Tossing The Ball with Dave Schools (Ten Years On)
DB- What led you to tour Europe with Jerry earlier this year?
DS- That’s something we’d always been talking about for a while. I wanted to learn how to sing harmony better and the best place for me to learn anything is on stage but maybe not necessarily in front of 10,000 people. And we wanted to write some songs and hang out. The idea originally was to do to Australia and have gigs that were a couple of days apart. And then, even if it took two days to drive to the next city which it generally will in Australia, we would be able to stop in some little bar and play or just stop at some hostel and sit in the room and write a couple of songs.
It just worked out that we could go to Europe in the timeframe and do it and it was easy. He already had a couple of gigs booked and we got in touch with the promoters and they were like, "Sure, you and Dave, whatever, bring it on." So we did manage to write a couple of songs and we had some great experiences. We played in smoky little dives to respectful German audiences, we did a gig in Paris, a gig in Amsterdam, a couple gigs in Switzerland and we had a great time. And we were able to get out of there before the US invaded Iraq so we were happy.
DB- Do you have any plans for the music you wrote together?
DS- He’s been playing a couple of them. I’ve seen him play one by himself opening up for us and I know the Jackmormons have played both of them. Hopefully we’ll have a chance to do it again and write some more songs. I’d really like to put a supergroup together and maybe write a bunch of songs. Then go back to Berlin where he has some friends, some German musicians. He also has a label over there so we could hang out in Berlin and also write some songs together. It’s a whole different scene over there, it’s really cool.
DB- Whom would you pick?
DS- There is a German guy named Danny Dziuks who played on Jerry’s record called Oil which is just now available here in the states. He plays in a band whose name I can’t pronounce [Dziuks K They’re huge over there but he sat in with us one night and he’s an amazingly talented keyboard player. Since we had no drums that night it got very early Pink Floydish like "Saucerful of Secrets," "Interstellar Overdrive," kind of layering of textures and things. It was kind of a neat place to go when you’ve been doing this sort of folky thing so I would like to have him on keyboards. And this guy in Athens named Kyle Spence is basically the reincarnation of John Bonham, an unbelievable drummer. He can play like Keith Moon at the height of his prowess. He can do anything. He’s a great session guy, he’s young and full of energy and he’s the one who came to mind. That’s just a possibility. Nothing against the Jackmormons whatsoever but I know Jerry needs to delve into other mediums and it’s really good for the creative process and anything that he does on the side by himself or with other people comes back and serves the Jackmormons very well. So that’s really kind of a far out idea, and a chance to go back to Berlin and hand out.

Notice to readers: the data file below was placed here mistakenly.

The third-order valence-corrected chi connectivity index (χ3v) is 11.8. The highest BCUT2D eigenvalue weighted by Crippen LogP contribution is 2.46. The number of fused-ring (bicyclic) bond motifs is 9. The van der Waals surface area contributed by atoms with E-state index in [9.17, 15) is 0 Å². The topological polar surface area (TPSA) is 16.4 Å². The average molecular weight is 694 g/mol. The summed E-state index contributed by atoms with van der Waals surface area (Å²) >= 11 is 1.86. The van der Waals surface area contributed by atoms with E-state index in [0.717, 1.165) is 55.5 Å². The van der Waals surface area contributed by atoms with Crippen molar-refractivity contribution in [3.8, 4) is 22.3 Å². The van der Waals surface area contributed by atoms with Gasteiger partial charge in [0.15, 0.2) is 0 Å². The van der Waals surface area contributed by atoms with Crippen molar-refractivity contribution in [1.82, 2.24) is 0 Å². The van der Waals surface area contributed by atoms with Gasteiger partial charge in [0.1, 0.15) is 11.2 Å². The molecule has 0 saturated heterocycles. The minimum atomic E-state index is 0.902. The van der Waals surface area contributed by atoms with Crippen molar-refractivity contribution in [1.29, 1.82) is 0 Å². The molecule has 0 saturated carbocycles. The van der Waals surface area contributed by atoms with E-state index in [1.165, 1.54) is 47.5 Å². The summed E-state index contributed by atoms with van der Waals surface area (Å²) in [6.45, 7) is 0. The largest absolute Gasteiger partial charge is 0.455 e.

DB- Speaking of textures, will your next Slang record have a layered approach similar to the first one?
DS- I think it’s going to be a lot deeper. The original idea of this one was to start out with a quartet. So I put together myself and Matt Abts on drums, Ray Paczowski on keyboards and Knox Chandler on guitar- he’s played with Siouxsie & the Banshees and Cindy Lauper’s’ live band, he’s a really creative guy, a great guy. We just went into Good and Evil Studios in Brooklyn and cut loose with Layng at the control board. We put in fourteen hours of jamming. That’s when the hard work really begins of sorting through all that stuff finding little pieces where the four of us really connected in an improv sense and cutting small building blocks out of those and then starting the Slang process by building arrangements, creating loops and rhythms. Sometimes we’d use me and Matt, sometimes we’d use all four of us. It was difficult for Layng because usually you find a drum loop and build it from there pretty easily but this was different, with a kind of Bitches Brew feel for things. We sliced and diced but once we had these song forms built we’d bring in people like Eric McFadden who has been playing guitar with P-funk- he’s great on acoustic flamenco guitar and he’s all over the first record . Jay Rodriguez from Groove Collective came in and basically became this whole horn section. Hopefully Vic Chesnutt add vocals. Lori Carson is doing a lot of vocals too.
DB- She was on a couple tracks on first Slang disc, right?
DS- She was. This time I asked her to write a torch song for me. I had this torch song blues thing and I told he to write something that would make a high school football coach cry and she did. She’s got some great vocals on this.
Another cool things is I asked DJ logic if he wanted to participate. We were thinking maybe we’d get him scratching on four or five tracks but he did about eighteen them in four hours, it was amazing. We went out to Brooklyn and we were all just amazed standing around watching him work. He’d find that groove and dig in and do his thing. It was great. So right now that is being translated and tracked. Layng is an extreme perfectionist and it takes a long time to get the stuff to where he feels like it’s focussed and pointed in the right direction.